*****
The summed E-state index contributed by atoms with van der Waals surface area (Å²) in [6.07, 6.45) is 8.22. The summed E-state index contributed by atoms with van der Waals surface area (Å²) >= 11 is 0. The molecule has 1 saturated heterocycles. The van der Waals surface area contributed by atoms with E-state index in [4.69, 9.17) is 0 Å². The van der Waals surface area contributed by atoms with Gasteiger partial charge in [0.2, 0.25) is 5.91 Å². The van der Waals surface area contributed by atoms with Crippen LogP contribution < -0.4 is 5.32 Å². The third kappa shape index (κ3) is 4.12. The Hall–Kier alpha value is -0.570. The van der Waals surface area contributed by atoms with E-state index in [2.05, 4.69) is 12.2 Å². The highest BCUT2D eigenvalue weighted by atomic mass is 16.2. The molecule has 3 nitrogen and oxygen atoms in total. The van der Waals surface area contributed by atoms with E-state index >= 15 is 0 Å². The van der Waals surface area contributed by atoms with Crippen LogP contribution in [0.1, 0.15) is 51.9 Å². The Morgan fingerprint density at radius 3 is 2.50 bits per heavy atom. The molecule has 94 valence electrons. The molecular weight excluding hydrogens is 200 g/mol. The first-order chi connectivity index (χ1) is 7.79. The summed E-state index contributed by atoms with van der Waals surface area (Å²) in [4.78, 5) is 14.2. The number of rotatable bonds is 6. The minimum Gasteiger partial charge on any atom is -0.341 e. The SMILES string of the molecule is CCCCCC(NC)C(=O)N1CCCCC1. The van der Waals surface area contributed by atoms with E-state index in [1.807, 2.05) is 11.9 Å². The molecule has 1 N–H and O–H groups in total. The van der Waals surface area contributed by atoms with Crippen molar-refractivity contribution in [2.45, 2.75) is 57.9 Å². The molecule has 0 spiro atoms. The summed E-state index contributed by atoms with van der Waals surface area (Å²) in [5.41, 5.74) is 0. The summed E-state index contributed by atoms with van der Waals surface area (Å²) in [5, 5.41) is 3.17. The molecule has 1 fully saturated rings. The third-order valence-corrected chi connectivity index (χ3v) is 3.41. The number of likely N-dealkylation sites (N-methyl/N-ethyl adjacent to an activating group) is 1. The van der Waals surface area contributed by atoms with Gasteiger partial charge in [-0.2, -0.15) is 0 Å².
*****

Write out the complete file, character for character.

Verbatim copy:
The summed E-state index contributed by atoms with van der Waals surface area (Å²) in [6.07, 6.45) is 8.22. The summed E-state index contributed by atoms with van der Waals surface area (Å²) >= 11 is 0. The molecule has 1 saturated heterocycles. The van der Waals surface area contributed by atoms with E-state index in [4.69, 9.17) is 0 Å². The van der Waals surface area contributed by atoms with Gasteiger partial charge in [0.2, 0.25) is 5.91 Å². The van der Waals surface area contributed by atoms with Crippen LogP contribution < -0.4 is 5.32 Å². The third kappa shape index (κ3) is 4.12. The Hall–Kier alpha value is -0.570. The van der Waals surface area contributed by atoms with E-state index in [2.05, 4.69) is 12.2 Å². The highest BCUT2D eigenvalue weighted by atomic mass is 16.2. The molecule has 3 nitrogen and oxygen atoms in total. The van der Waals surface area contributed by atoms with E-state index >= 15 is 0 Å². The van der Waals surface area contributed by atoms with Crippen LogP contribution in [0.1, 0.15) is 51.9 Å². The Morgan fingerprint density at radius 3 is 2.50 bits per heavy atom. The molecule has 94 valence electrons. The molecular weight excluding hydrogens is 200 g/mol. The first-order chi connectivity index (χ1) is 7.79. The summed E-state index contributed by atoms with van der Waals surface area (Å²) in [4.78, 5) is 14.2. The number of rotatable bonds is 6. The minimum Gasteiger partial charge on any atom is -0.341 e. The SMILES string of the molecule is CCCCCC(NC)C(=O)N1CCCCC1. The van der Waals surface area contributed by atoms with E-state index in [1.807, 2.05) is 11.9 Å². The molecule has 1 N–H and O–H groups in total. The van der Waals surface area contributed by atoms with Crippen molar-refractivity contribution in [2.45, 2.75) is 57.9 Å². The molecule has 0 spiro atoms. The summed E-state index contributed by atoms with van der Waals surface area (Å²) in [5.41, 5.74) is 0. The summed E-state index contributed by atoms with van der Waals surface area (Å²) in [5, 5.41) is 3.17. The molecule has 1 fully saturated rings. The third-order valence-corrected chi connectivity index (χ3v) is 3.41. The number of likely N-dealkylation sites (N-methyl/N-ethyl adjacent to an activating group) is 1. The van der Waals surface area contributed by atoms with Gasteiger partial charge in [-0.2, -0.15) is 0 Å².